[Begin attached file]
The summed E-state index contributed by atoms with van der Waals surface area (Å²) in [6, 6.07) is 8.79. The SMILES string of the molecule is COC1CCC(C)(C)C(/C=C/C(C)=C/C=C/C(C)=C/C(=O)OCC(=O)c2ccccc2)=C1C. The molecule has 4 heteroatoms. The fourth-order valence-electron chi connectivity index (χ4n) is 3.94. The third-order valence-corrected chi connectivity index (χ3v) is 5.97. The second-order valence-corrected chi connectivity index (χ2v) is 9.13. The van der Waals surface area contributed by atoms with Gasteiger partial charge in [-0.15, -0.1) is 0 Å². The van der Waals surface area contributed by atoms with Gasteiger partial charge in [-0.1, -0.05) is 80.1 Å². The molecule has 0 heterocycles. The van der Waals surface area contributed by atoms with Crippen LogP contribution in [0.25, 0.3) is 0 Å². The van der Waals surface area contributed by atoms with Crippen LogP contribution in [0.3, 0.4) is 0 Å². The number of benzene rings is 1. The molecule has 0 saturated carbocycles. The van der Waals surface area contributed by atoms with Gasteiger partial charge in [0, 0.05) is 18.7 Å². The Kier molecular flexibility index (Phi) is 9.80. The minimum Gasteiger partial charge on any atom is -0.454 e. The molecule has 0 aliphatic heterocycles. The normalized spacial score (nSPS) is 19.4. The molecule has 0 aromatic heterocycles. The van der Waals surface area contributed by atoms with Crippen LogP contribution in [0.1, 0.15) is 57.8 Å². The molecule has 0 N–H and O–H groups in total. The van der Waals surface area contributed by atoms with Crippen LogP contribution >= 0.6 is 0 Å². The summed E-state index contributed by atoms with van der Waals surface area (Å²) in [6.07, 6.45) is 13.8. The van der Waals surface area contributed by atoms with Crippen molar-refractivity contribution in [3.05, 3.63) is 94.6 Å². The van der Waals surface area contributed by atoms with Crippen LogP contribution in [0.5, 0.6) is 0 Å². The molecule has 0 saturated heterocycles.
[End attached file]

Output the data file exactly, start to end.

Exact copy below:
The summed E-state index contributed by atoms with van der Waals surface area (Å²) in [6, 6.07) is 8.79. The SMILES string of the molecule is COC1CCC(C)(C)C(/C=C/C(C)=C/C=C/C(C)=C/C(=O)OCC(=O)c2ccccc2)=C1C. The molecule has 4 heteroatoms. The fourth-order valence-electron chi connectivity index (χ4n) is 3.94. The third-order valence-corrected chi connectivity index (χ3v) is 5.97. The second-order valence-corrected chi connectivity index (χ2v) is 9.13. The van der Waals surface area contributed by atoms with Gasteiger partial charge in [-0.15, -0.1) is 0 Å². The van der Waals surface area contributed by atoms with Gasteiger partial charge in [-0.1, -0.05) is 80.1 Å². The molecule has 0 heterocycles. The van der Waals surface area contributed by atoms with Crippen LogP contribution in [0.25, 0.3) is 0 Å². The van der Waals surface area contributed by atoms with Crippen LogP contribution in [0.3, 0.4) is 0 Å². The number of benzene rings is 1. The molecule has 0 saturated carbocycles. The van der Waals surface area contributed by atoms with Gasteiger partial charge in [0, 0.05) is 18.7 Å². The Kier molecular flexibility index (Phi) is 9.80. The minimum Gasteiger partial charge on any atom is -0.454 e. The molecule has 0 aliphatic heterocycles. The normalized spacial score (nSPS) is 19.4. The molecule has 0 aromatic heterocycles. The van der Waals surface area contributed by atoms with Crippen LogP contribution in [0.1, 0.15) is 57.8 Å². The molecule has 0 N–H and O–H groups in total. The van der Waals surface area contributed by atoms with Crippen LogP contribution >= 0.6 is 0 Å². The summed E-state index contributed by atoms with van der Waals surface area (Å²) in [6.07, 6.45) is 13.8. The van der Waals surface area contributed by atoms with Crippen molar-refractivity contribution in [3.05, 3.63) is 94.6 Å². The van der Waals surface area contributed by atoms with Crippen LogP contribution in [0.5, 0.6) is 0 Å². The molecule has 0 saturated heterocycles.